For peace and democracy, invest in research
Strengthening national research is not necessarily the first priority that comes to mind when we think of Venezuela’s humanitarian emergency, the political crisis in Lebanon, or armed conflict in Ethiopia. And yet it should be.
In such politically turbulent contexts, researchers and their institutions are often well placed to foster trust within communities and democratic dialogue when disagreement runs high. At IDRC, 50 years of experience working with universities, think tanks, and civil society researchers highlight this lesson, although it bears repeating today.
Approximately one-third of international assistance is now directed toward fragile contexts — where 80% of the world’s extreme poor will live by 2030 — yet less than 1% of this assistance is directed towards research, according to OECD data. That is not nearly enough and the assistance that is given to researchers could more clearly target peace and democracy.
Knowledge, trust, and democratic governance
A key challenge in these contexts is democratic governance: the open, fair, and inclusive ways in which societies cope with challenges and competing interests. The evidence is overwhelming that democratic governance — including elections, methods to foster participation in shaping public policies, and ways of holding governments to account — is crucial for human and economic development. These functions are also essential for international aid to be effective, as evidence suggests.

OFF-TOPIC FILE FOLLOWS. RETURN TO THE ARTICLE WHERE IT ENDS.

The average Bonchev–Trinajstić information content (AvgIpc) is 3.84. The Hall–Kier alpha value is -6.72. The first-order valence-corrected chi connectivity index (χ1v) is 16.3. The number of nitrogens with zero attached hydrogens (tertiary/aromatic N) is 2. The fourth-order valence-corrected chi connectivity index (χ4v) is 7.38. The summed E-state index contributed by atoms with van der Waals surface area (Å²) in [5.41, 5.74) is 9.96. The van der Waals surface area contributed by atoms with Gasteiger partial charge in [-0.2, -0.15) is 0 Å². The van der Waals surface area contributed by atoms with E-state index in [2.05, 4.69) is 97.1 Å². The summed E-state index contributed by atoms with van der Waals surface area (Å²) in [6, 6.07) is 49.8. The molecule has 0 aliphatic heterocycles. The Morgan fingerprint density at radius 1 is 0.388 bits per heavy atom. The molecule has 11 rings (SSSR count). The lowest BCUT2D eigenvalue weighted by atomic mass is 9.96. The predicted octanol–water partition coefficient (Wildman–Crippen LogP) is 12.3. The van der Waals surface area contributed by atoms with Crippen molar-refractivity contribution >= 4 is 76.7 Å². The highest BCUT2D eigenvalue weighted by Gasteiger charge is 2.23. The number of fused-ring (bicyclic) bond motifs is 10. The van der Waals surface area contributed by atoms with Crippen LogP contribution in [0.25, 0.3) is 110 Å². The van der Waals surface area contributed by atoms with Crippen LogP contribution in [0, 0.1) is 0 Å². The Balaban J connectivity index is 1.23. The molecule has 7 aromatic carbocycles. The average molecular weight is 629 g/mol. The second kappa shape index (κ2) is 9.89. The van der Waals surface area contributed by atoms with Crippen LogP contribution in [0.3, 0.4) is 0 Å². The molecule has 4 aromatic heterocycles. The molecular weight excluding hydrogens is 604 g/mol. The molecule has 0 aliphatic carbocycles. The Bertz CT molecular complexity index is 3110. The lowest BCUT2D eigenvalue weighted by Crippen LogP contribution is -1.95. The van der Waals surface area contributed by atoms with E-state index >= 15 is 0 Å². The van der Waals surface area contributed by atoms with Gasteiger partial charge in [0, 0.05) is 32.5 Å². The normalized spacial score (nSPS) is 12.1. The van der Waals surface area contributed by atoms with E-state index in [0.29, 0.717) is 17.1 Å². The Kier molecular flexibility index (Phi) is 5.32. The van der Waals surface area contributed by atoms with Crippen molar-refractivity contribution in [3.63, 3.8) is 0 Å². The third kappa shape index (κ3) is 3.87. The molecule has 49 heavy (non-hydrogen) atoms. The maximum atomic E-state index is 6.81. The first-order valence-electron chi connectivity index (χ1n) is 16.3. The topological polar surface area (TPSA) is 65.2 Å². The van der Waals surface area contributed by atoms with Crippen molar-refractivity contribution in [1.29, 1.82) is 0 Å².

The COVID-19 pandemic and its associated infodemic of phony cures and dangerous misinformation has provided a stark reminder of the important role that trustworthy and reliable knowledge brokers play in our societies. Investing in researchers, their organizations, and the policy environments they move in can incentivize a virtuous cycle of evidence, debate, planning, and evaluation that feeds democratic decision-making.
So how do we support stronger democratic governance in contexts of political fragility, where the state, governing systems, and communities lack capacity? How can challenges such as inequality, urbanization, forced migration, violence, natural resource distribution, and climate change be addressed in these settings? The international community uses many strategies. It provides aid to build state capacity, strengthen civil society organizations, develop political party structures, and increase civic education.
One avenue that requires greater emphasis, however, is the support for research.
At IDRC, we support efforts to strengthen the wider systems surrounding research, known as knowledge ecosystems, using these three strategies:
1. Build on existing research capacity
Strong knowledge ecosystems require strong research institutions. In fragile contexts, this can be achieved through investments in the existing research capacities of local universities and think tanks. This strengths-based approach to capacity development starts by exploring where quality and relevant knowledge is already being produced and then builds upon it. Some examples are strengthening the capabilities of research organizations to engage with lawmakers, seeking the public’s input, understanding gender issues, and involving marginalized groups in research activities.